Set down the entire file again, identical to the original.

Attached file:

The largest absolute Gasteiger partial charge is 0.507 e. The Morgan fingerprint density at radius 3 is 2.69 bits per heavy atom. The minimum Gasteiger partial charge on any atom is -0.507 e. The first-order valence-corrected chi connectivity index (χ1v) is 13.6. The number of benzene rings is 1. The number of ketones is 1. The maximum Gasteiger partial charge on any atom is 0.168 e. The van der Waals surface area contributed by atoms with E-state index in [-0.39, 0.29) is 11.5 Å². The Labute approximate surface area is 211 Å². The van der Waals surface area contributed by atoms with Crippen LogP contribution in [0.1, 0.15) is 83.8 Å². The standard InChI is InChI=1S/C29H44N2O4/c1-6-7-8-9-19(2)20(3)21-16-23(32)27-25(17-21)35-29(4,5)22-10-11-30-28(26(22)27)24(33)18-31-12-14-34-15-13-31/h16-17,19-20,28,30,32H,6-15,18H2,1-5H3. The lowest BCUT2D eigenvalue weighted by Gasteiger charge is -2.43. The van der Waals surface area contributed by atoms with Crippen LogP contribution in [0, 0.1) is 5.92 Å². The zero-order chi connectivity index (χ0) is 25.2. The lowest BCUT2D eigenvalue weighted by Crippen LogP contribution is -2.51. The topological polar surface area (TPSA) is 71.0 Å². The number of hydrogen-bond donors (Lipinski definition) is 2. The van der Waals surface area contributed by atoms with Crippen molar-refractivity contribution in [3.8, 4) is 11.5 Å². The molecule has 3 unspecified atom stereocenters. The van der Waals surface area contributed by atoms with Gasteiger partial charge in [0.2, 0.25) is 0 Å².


The largest absolute Gasteiger partial charge is 0.507 e. The Morgan fingerprint density at radius 3 is 2.69 bits per heavy atom. The minimum Gasteiger partial charge on any atom is -0.507 e. The first-order valence-corrected chi connectivity index (χ1v) is 13.6. The number of benzene rings is 1. The number of ketones is 1. The maximum Gasteiger partial charge on any atom is 0.168 e. The van der Waals surface area contributed by atoms with E-state index in [-0.39, 0.29) is 11.5 Å². The Labute approximate surface area is 211 Å². The van der Waals surface area contributed by atoms with Crippen LogP contribution in [0.1, 0.15) is 83.8 Å². The standard InChI is InChI=1S/C29H44N2O4/c1-6-7-8-9-19(2)20(3)21-16-23(32)27-25(17-21)35-29(4,5)22-10-11-30-28(26(22)27)24(33)18-31-12-14-34-15-13-31/h16-17,19-20,28,30,32H,6-15,18H2,1-5H3. The lowest BCUT2D eigenvalue weighted by Gasteiger charge is -2.43. The van der Waals surface area contributed by atoms with Crippen LogP contribution in [0, 0.1) is 5.92 Å². The zero-order chi connectivity index (χ0) is 25.2. The lowest BCUT2D eigenvalue weighted by Crippen LogP contribution is -2.51. The topological polar surface area (TPSA) is 71.0 Å². The number of hydrogen-bond donors (Lipinski definition) is 2. The van der Waals surface area contributed by atoms with Crippen molar-refractivity contribution in [3.8, 4) is 11.5 Å². The molecule has 3 unspecified atom stereocenters. The van der Waals surface area contributed by atoms with Gasteiger partial charge in [0.2, 0.25) is 0 Å².